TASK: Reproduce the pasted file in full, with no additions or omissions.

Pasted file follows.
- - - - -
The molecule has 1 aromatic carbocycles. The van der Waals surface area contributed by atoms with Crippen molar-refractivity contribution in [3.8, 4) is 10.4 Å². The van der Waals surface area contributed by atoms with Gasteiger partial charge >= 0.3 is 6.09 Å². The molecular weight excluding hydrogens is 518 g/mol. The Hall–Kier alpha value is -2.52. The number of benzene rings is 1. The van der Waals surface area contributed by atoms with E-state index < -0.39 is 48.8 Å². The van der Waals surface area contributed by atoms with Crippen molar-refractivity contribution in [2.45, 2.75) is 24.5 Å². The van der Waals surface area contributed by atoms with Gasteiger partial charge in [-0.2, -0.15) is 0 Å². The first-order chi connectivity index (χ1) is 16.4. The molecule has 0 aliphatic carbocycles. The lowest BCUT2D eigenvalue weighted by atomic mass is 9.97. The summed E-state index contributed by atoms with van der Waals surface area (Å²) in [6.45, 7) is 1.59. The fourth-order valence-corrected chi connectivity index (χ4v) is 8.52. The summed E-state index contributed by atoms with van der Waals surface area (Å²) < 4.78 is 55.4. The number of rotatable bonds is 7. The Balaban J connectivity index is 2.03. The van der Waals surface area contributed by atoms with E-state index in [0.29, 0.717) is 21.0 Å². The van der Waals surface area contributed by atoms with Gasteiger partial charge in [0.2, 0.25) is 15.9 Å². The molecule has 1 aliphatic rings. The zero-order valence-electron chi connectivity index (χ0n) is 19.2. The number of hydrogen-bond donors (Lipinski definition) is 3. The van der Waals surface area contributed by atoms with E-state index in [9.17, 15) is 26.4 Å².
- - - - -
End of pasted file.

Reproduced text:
The molecule has 1 aromatic carbocycles. The van der Waals surface area contributed by atoms with Crippen molar-refractivity contribution in [3.8, 4) is 10.4 Å². The van der Waals surface area contributed by atoms with Gasteiger partial charge >= 0.3 is 6.09 Å². The molecular weight excluding hydrogens is 518 g/mol. The Hall–Kier alpha value is -2.52. The number of benzene rings is 1. The van der Waals surface area contributed by atoms with E-state index < -0.39 is 48.8 Å². The van der Waals surface area contributed by atoms with Crippen molar-refractivity contribution in [2.45, 2.75) is 24.5 Å². The van der Waals surface area contributed by atoms with Gasteiger partial charge in [-0.2, -0.15) is 0 Å². The first-order chi connectivity index (χ1) is 16.4. The molecule has 0 aliphatic carbocycles. The lowest BCUT2D eigenvalue weighted by atomic mass is 9.97. The summed E-state index contributed by atoms with van der Waals surface area (Å²) in [6.45, 7) is 1.59. The fourth-order valence-corrected chi connectivity index (χ4v) is 8.52. The summed E-state index contributed by atoms with van der Waals surface area (Å²) < 4.78 is 55.4. The number of rotatable bonds is 7. The Balaban J connectivity index is 2.03. The van der Waals surface area contributed by atoms with E-state index in [0.29, 0.717) is 21.0 Å². The van der Waals surface area contributed by atoms with Gasteiger partial charge in [0.2, 0.25) is 15.9 Å². The molecule has 1 aliphatic rings. The zero-order valence-electron chi connectivity index (χ0n) is 19.2. The number of hydrogen-bond donors (Lipinski definition) is 3. The van der Waals surface area contributed by atoms with E-state index in [9.17, 15) is 26.4 Å².